The idea the the global average temperature (a notion entirely without physical meaning, so far as I can see) is linked to CO2 concentration by a simple logarithm formula, with only a single parameter to quantify, seems to me the new version of the Climate Change Religion.

Even many sceptics seem to believe in it.

When you try to track down the origin of the formula, it fades away like the Will-o'-the-wisp. About the nearest it comes to having a concrete origin seems to be the 1998 paper by Myhre et al, where logarithm formulas were fitted to the results from numerical models.

As someone said, it's turtles models all the way down.

Yet university professors engage in ernest debate about the numerical value of "climate sensitivity".

Is this any more "science" then medieaval discussions about the numerical value of the integer representing the maximum number of angels that could simultaneously dance on the head of a pin?

Mar 20, 2013 at 12:31 PM | Registered CommenterMartin A

Cherry picking across the climateverse boldy going forward cause we can't admit reverse!

Sorry, but these guys are fruitier than the man from del'monte in cherry picking, proxies, data sets and science articles.

Mar 20, 2013 at 12:50 PM | Unregistered CommenterJaceF

Colour me unimpressed.

He spends his time pondering the different ranges of estimated climate sensitivity and concludes that there is massive uncertainty.

So he wraps it all up with this clear statement of much greater certainty ("probably" and "likely"):

Just how warm the world will be in 2100 depends more on how much carbon is emitted into the atmosphere, and what might be done about it, than on what the precise climate sensitivity ends up being. A world with a relatively low climate sensitivity — say in the range of 2 C — but with high emissions and with atmospheric concentrations three to four times those of pre-industrial levels is still probably a far different planet than the one we humans have become accustomed to. And it’s likely not one we would find nearly so hospitable.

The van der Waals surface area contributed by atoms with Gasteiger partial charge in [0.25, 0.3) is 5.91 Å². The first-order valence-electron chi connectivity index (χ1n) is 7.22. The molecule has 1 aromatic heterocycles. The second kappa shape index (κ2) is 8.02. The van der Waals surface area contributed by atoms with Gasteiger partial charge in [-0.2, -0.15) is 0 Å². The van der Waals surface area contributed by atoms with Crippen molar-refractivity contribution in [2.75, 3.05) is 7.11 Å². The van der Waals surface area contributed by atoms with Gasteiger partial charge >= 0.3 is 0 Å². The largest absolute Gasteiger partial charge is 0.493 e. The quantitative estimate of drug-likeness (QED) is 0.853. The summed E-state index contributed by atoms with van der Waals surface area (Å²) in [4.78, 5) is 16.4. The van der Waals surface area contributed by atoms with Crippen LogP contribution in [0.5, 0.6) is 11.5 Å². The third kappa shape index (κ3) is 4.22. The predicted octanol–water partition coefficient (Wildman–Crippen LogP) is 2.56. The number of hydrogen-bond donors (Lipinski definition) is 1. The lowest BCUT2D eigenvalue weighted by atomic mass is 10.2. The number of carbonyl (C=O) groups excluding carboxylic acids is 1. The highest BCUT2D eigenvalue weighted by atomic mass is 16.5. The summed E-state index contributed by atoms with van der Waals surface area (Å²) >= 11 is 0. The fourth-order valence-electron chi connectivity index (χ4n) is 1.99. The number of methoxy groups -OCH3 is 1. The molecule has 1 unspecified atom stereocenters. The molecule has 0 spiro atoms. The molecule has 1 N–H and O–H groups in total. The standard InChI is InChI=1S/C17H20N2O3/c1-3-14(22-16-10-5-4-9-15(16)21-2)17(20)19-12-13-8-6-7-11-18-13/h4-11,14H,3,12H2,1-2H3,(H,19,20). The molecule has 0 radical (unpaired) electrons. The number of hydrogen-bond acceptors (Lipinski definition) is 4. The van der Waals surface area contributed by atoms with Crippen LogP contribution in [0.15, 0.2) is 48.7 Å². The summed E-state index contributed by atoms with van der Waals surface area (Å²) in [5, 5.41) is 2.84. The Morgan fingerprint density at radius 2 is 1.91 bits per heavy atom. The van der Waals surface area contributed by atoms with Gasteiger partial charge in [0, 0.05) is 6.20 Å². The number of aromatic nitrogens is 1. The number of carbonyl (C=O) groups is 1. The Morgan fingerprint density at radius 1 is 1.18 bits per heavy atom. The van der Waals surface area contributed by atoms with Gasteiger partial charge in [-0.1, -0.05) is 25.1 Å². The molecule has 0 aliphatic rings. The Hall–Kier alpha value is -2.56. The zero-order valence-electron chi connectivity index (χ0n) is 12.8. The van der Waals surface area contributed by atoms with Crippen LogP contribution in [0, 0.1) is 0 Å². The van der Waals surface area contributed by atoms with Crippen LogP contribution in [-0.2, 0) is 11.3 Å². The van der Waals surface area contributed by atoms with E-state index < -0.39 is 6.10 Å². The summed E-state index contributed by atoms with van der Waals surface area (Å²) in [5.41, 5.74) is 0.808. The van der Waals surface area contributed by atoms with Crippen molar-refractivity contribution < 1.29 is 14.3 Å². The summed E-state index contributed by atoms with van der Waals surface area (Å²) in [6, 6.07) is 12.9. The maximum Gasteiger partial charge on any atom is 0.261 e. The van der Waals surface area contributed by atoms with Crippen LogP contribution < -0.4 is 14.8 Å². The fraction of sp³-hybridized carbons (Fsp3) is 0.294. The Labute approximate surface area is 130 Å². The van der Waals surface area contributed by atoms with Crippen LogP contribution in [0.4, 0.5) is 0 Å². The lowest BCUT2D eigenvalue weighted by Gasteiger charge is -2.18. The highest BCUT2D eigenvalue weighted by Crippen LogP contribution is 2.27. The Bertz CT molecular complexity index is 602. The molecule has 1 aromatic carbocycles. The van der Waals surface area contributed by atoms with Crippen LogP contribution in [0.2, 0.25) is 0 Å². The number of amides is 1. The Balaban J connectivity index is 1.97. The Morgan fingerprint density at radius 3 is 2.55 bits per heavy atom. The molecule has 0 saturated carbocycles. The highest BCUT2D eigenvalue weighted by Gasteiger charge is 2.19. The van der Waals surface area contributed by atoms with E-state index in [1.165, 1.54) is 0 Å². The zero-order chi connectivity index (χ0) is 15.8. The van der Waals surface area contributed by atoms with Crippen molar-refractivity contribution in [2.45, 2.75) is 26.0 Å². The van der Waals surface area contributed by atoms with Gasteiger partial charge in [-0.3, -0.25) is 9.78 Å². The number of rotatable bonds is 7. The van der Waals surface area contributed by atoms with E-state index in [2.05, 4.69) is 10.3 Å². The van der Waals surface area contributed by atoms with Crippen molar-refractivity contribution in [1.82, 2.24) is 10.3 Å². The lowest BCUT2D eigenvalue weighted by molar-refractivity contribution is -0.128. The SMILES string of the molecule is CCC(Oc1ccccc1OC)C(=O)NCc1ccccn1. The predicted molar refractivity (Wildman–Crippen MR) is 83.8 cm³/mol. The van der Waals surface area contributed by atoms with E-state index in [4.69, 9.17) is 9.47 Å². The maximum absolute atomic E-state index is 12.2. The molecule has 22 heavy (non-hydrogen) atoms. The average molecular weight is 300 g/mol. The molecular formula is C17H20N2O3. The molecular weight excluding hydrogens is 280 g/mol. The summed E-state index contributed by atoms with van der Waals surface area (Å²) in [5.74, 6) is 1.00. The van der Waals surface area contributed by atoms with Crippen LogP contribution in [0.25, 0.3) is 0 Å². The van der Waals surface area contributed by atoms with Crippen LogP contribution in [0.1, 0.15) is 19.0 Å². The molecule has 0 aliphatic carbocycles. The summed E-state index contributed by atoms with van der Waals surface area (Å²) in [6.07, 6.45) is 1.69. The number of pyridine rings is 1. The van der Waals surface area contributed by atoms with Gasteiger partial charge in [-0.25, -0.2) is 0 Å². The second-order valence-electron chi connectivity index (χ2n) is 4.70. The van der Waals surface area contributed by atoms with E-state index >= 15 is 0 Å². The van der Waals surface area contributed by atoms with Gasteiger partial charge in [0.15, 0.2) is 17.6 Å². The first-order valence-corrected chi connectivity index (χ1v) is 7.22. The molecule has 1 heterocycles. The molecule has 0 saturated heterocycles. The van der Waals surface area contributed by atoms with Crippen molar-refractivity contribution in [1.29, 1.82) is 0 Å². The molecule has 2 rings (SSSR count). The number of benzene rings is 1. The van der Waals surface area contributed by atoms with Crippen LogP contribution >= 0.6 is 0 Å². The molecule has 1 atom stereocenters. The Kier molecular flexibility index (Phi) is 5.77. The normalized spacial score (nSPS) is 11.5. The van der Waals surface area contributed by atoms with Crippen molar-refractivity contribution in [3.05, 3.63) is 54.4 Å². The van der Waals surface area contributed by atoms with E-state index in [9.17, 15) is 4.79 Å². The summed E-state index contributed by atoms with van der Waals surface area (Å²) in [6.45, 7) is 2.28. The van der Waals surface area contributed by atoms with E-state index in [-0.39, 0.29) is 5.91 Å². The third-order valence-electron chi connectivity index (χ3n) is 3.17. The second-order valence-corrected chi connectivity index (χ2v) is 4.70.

I think I could summarise and paraphrase this piece as follows:


"I know there is much debate about how sensitive our climate is to atmospheric CO2 concetrations and all available evidence suggests this is etremly difficult to tie down; we cant be sure within a particularly wide margin.

But despite that uncertainty I am pretty sure all potential outcomes are bad."


2/10.

Mar 20, 2013 at 1:36 PM | Unregistered CommenterGeckko

Those who use this number for prediction ought to be able to justify the idea that it is meaningful at all, never mind the right value. Now, what's the highest temp change over, say, three decades in the instrumental record? Can we even agree on that? Candidate decades?

Oh, the idea of producing a carbon price based on a climate sensitivity is a complete fantasy. It is not a good idea (IMHO) to accept warmist premises in order to undermine their arguments.

Mar 20, 2013 at 1:44 PM | Unregistered CommenterRhoda

Simply serves to illustrate that this, as in so many of the other areas of climate 'science', is all about policy-led 'science' and not science-led policy !!!

Mar 20, 2013 at 1:55 PM | Unregistered CommenterMarion

CO2 may be a potent agent, but on a immensely long timescale. The fact that it is difficult to discern its effect at multidecadal timescales implies that, if anything, it can only show up on multicentennial timescales. At that resolution it competes with other powerful agents, several of which remain poorly characterized.

A look at the past 8000 years or so at the Greenland ice core, for instance, reveals a millenial-scale stable pattern, with several sub-millenial scales swings, each of a magnitude larger than the present (c1850 onward) temperature rise. The colossal nature of these forces, both that produce the swings and the even larger one that brings it back in line, is evident only when we look at timescales of thousands of years. Zoom in on the same temperature course on to a 'policy-relevant' timescale and it is completely unclear that climate states with such differences as ~2C between them are in any way different from one another. CO2 may well be a player, but only at such scales, via the greenhouse effect and the biogeologic feedbacks.